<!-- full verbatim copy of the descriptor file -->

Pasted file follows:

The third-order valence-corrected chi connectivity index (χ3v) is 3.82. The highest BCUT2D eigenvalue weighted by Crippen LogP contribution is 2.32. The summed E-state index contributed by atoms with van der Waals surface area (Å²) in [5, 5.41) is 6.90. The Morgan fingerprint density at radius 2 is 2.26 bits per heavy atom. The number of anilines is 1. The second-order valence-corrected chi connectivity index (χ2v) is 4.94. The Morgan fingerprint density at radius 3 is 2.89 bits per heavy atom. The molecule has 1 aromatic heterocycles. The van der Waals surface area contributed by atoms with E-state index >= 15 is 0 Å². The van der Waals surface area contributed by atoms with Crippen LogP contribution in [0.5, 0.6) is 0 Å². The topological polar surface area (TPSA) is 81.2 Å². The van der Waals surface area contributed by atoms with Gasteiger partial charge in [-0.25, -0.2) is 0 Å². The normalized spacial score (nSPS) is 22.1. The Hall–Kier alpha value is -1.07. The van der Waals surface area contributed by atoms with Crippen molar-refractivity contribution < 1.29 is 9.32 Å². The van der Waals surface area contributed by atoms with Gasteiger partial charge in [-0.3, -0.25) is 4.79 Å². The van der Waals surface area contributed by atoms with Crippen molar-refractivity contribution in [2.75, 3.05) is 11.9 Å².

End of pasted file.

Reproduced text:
The third-order valence-corrected chi connectivity index (χ3v) is 3.82. The highest BCUT2D eigenvalue weighted by Crippen LogP contribution is 2.32. The summed E-state index contributed by atoms with van der Waals surface area (Å²) in [5, 5.41) is 6.90. The Morgan fingerprint density at radius 2 is 2.26 bits per heavy atom. The number of anilines is 1. The second-order valence-corrected chi connectivity index (χ2v) is 4.94. The Morgan fingerprint density at radius 3 is 2.89 bits per heavy atom. The molecule has 1 aromatic heterocycles. The van der Waals surface area contributed by atoms with E-state index >= 15 is 0 Å². The van der Waals surface area contributed by atoms with Crippen LogP contribution in [0.5, 0.6) is 0 Å². The topological polar surface area (TPSA) is 81.2 Å². The van der Waals surface area contributed by atoms with Gasteiger partial charge in [-0.25, -0.2) is 0 Å². The normalized spacial score (nSPS) is 22.1. The Hall–Kier alpha value is -1.07. The van der Waals surface area contributed by atoms with Crippen molar-refractivity contribution < 1.29 is 9.32 Å². The van der Waals surface area contributed by atoms with Gasteiger partial charge in [-0.3, -0.25) is 4.79 Å². The van der Waals surface area contributed by atoms with Crippen molar-refractivity contribution in [2.75, 3.05) is 11.9 Å².